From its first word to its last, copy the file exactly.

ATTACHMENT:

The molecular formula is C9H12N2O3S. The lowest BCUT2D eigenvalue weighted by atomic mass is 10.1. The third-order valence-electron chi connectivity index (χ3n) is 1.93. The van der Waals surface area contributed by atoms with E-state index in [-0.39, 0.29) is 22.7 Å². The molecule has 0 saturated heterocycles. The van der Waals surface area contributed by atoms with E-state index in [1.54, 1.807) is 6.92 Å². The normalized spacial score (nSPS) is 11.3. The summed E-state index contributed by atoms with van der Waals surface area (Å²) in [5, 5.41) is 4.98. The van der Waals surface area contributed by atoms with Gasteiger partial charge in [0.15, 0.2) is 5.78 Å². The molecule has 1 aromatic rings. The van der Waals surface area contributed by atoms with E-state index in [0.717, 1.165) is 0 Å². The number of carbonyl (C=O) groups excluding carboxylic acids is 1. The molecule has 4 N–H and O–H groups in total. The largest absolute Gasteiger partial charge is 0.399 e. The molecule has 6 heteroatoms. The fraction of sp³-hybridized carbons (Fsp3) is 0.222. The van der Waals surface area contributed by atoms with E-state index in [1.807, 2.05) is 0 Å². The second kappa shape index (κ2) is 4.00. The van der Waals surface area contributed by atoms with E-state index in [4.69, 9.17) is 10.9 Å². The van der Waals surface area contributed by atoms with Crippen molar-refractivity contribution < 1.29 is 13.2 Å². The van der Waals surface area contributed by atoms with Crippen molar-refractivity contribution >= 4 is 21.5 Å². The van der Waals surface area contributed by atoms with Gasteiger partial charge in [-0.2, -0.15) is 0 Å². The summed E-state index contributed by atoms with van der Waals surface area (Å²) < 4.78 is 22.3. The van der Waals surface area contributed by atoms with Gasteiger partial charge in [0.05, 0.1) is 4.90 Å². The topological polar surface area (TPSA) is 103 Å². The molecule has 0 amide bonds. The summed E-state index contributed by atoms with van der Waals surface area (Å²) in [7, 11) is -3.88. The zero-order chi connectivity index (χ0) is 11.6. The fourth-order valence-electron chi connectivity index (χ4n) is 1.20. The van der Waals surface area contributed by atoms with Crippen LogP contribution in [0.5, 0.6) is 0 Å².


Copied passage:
The molecular formula is C9H12N2O3S. The lowest BCUT2D eigenvalue weighted by atomic mass is 10.1. The third-order valence-electron chi connectivity index (χ3n) is 1.93. The van der Waals surface area contributed by atoms with E-state index in [-0.39, 0.29) is 22.7 Å². The molecule has 0 saturated heterocycles. The van der Waals surface area contributed by atoms with E-state index in [1.54, 1.807) is 6.92 Å². The normalized spacial score (nSPS) is 11.3. The summed E-state index contributed by atoms with van der Waals surface area (Å²) in [5, 5.41) is 4.98. The van der Waals surface area contributed by atoms with Gasteiger partial charge in [0.15, 0.2) is 5.78 Å². The molecule has 1 aromatic rings. The van der Waals surface area contributed by atoms with E-state index in [0.717, 1.165) is 0 Å². The number of carbonyl (C=O) groups excluding carboxylic acids is 1. The molecule has 4 N–H and O–H groups in total. The largest absolute Gasteiger partial charge is 0.399 e. The molecule has 6 heteroatoms. The fraction of sp³-hybridized carbons (Fsp3) is 0.222. The van der Waals surface area contributed by atoms with E-state index in [1.807, 2.05) is 0 Å². The second kappa shape index (κ2) is 4.00. The van der Waals surface area contributed by atoms with E-state index in [4.69, 9.17) is 10.9 Å². The van der Waals surface area contributed by atoms with Crippen molar-refractivity contribution < 1.29 is 13.2 Å². The van der Waals surface area contributed by atoms with Crippen molar-refractivity contribution >= 4 is 21.5 Å². The van der Waals surface area contributed by atoms with Gasteiger partial charge in [-0.2, -0.15) is 0 Å². The summed E-state index contributed by atoms with van der Waals surface area (Å²) < 4.78 is 22.3. The van der Waals surface area contributed by atoms with Gasteiger partial charge in [0.05, 0.1) is 4.90 Å². The topological polar surface area (TPSA) is 103 Å². The molecule has 0 amide bonds. The summed E-state index contributed by atoms with van der Waals surface area (Å²) in [7, 11) is -3.88. The zero-order chi connectivity index (χ0) is 11.6. The fourth-order valence-electron chi connectivity index (χ4n) is 1.20. The van der Waals surface area contributed by atoms with Crippen LogP contribution in [0.5, 0.6) is 0 Å².